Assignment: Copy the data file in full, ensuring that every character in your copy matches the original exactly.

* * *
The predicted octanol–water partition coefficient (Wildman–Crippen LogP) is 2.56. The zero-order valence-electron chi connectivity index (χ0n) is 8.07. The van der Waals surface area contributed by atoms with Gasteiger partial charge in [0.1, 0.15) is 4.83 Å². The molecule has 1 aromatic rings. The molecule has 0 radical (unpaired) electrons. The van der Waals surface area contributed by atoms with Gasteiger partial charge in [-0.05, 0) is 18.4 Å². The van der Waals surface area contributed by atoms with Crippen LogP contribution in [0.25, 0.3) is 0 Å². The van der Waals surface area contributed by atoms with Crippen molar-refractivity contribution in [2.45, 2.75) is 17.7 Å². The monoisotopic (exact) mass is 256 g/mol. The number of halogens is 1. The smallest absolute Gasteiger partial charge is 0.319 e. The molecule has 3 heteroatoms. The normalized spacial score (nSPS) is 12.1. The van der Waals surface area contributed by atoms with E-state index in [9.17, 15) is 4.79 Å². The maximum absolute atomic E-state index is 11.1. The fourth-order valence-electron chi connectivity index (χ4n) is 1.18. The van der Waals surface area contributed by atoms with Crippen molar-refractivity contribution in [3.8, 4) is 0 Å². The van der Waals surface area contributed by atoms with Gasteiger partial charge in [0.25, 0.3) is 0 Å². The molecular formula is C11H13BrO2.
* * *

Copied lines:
The predicted octanol–water partition coefficient (Wildman–Crippen LogP) is 2.56. The zero-order valence-electron chi connectivity index (χ0n) is 8.07. The van der Waals surface area contributed by atoms with Gasteiger partial charge in [0.1, 0.15) is 4.83 Å². The molecule has 1 aromatic rings. The molecule has 0 radical (unpaired) electrons. The van der Waals surface area contributed by atoms with Gasteiger partial charge in [-0.05, 0) is 18.4 Å². The van der Waals surface area contributed by atoms with Crippen LogP contribution in [0.25, 0.3) is 0 Å². The van der Waals surface area contributed by atoms with Crippen molar-refractivity contribution in [2.45, 2.75) is 17.7 Å². The monoisotopic (exact) mass is 256 g/mol. The number of halogens is 1. The smallest absolute Gasteiger partial charge is 0.319 e. The molecule has 3 heteroatoms. The normalized spacial score (nSPS) is 12.1. The van der Waals surface area contributed by atoms with E-state index in [9.17, 15) is 4.79 Å². The maximum absolute atomic E-state index is 11.1. The fourth-order valence-electron chi connectivity index (χ4n) is 1.18. The van der Waals surface area contributed by atoms with Crippen molar-refractivity contribution in [3.8, 4) is 0 Å². The van der Waals surface area contributed by atoms with Gasteiger partial charge in [0.25, 0.3) is 0 Å². The molecular formula is C11H13BrO2.